Her Experience: Penny Morrow has served as a deacon in the Episcopal Church and a hospital chaplain. She brings a wealth of beneficial chaplain-like and teaching qualities to Eastern Correctional Institution.

Why Volunteer?: "I consider this a ministry. It has definitely changed lives. The basis of Alternatives to Violence is transforming power, that power we each have in us to make change in our lives. It has been a pleasure. Coming down here has been my heart."

Daniel O'Connor

Daniel O'Connor

Volunteer Program: Eastern Correctional Institution Religious Services

His Experience: Like many volunteers who so greatly help the religious services at state prisons, Mr. O'Connor may not have known that he didn't need two masters degrees or some specialized training when he was first approached about coming into the prison. He already had the most important things: an open mind and a heart to serve. Working with Fr. Edward Aigner, the Roman Catholic priest who serves inmates at Eastern Correctional Institution, Mr. O'Connor has been a valuable asset and someone who comes into the prison so often, it's almost his second home.

Why Volunteer?: "I have been coming since 1996. I came 120 times last year, and I enjoyed every one. You are the only person from the 'real world' that some of these folks get to talk to."

 

Katie Connolly

Katie Connolly

Volunteer Program: Salisbury University Book Discussions at Eastern Correctional Institution

Her Experience: Katie, a Philosophy major at Salisbury University, heard about the program from her professor. As one of the lead students of the volunteer program during her senior year, Katie is clearly passionate about not only the books the group discusses, but about learning something new from the offenders who participate.

Why Volunteer?: “The [book discussion] program allowed me the opportunity to go somewhere I’ve never been and look at life from different perspectives. You think you are there to teach the men about the books, but they end up teaching us about life.”

 

Adrian Justis

Adrian Justis

Volunteer Program: Salisbury University Book Discussions at Eastern Correctional Institution

His Experience: Adrian came to the program as a volunteer when a friend told him about the experience.  A Communications major at Salisbury University in his sophomore year when he started, Adrian’s first visit to prison was a culture shock and a little intimidating.  But following an extensive orientation for volunteers, he decided it wasn’t that scary after all.

Why Volunteer?:“It’s a rewarding experience – take advantage of the opportunity to volunteer because you will learn something.”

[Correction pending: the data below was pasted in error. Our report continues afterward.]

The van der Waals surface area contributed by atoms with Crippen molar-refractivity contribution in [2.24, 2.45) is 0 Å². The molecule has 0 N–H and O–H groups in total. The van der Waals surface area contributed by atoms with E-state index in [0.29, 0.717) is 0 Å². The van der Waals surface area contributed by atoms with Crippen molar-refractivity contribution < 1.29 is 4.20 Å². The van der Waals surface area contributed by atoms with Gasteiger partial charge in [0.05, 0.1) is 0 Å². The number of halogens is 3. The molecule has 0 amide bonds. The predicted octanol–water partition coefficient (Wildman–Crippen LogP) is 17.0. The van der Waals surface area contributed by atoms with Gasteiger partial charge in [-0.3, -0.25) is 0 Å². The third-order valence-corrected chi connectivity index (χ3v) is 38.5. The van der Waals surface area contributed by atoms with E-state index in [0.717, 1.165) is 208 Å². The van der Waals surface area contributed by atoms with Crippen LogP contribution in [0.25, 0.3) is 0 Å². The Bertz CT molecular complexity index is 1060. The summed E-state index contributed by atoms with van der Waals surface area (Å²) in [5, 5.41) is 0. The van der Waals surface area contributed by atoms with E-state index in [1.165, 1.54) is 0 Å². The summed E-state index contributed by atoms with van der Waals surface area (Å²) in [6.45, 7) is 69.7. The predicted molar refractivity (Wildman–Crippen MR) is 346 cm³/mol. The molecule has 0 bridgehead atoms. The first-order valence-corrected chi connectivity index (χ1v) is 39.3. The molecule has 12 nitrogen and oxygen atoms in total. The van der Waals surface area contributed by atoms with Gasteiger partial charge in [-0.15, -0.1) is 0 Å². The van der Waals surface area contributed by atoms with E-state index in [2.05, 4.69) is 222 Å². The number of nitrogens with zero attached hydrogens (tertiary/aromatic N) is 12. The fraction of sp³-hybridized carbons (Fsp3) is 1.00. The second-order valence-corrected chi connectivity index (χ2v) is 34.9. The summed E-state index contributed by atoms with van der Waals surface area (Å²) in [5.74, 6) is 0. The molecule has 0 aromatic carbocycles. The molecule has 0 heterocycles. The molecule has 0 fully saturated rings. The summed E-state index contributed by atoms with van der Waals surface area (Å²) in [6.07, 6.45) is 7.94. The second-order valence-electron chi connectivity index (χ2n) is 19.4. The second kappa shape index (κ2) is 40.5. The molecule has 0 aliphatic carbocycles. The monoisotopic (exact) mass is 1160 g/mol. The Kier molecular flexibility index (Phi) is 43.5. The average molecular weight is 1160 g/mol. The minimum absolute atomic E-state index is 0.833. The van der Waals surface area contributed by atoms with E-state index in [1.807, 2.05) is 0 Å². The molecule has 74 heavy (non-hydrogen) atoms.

Dr. Grace Clement

Volunteer Program: Salisbury University Book Discussions at Eastern Correctional Institution

Her Experience: Dr. Clement, a Philosophy professor at Salisbury University, recruits and screens students for Eastern Correctional Institution’s Book Discussion program. A colleague started the program in 2000 and invited her to continue the program in 2002. Over the years she has seen many of her students learn philosophy in a real-life setting through their volunteer experience at the prison. Some have even gone on to start similar programs at other prisons.

Why Volunteer?: “It’s an eye opening experience, your assumptions get challenged but you learn something. Student volunteers discover things they can’t in a classroom.”

 

Daria Bailis

Daria Bailis

Volunteer Program: Salisbury University Book Discussions at Eastern Correctional Institution

Her Experience: A Philosophy major at Salisbury University, Daria sees volunteering with the Book Discussion program as a chance to have an open mind about others.

Why Volunteer?: “I wanted to volunteer because it was a chance to break stereotypes, see the real world and perhaps make a difference.”

 

 

Samantha Livingston

Volunteer Program: Salisbury University Book Discussions at Eastern Correctional Institution

Her Experience: Participating in the Book Discussion program for three years prior to her graduation from Salisbury University as a Philosophy major in 2013, Samantha sought out a career in working with troubled youth based on her volunteer experience. She was even one of a couple students who, upon learning that several offenders at Eastern Correctional Institution didn’t participate in the Book Discussion program because they simply couldn’t read, volunteered to spend extra time to develop a non-readers book group.

Why Volunteer?: “The first year I volunteered to lead a book discussion group there was that one guy who didn’t participate. Then, by the last class, he was the one with stacks of notes and participated more than all the others – just knowing that we made a difference in one person’s life, gave him that space to share his ideas, meant a lot.”

Contact Us

DPSCS Volunteer Programs
410-339-5000
300 E. Joppa Road
Suite 1000
Towson, MD 21286

volunteerinfo@dpscs.state.md.us

Volunteer Requirements

Volunteering is based on your individual skills and interests; however there are a few things all DPSCS volunteers have in common

  • Must be at least 18 years old (21 in facilities)
  • Must not be under current criminal supervision
  • MUST have an interest in making a difference in Maryland’s Public Safety!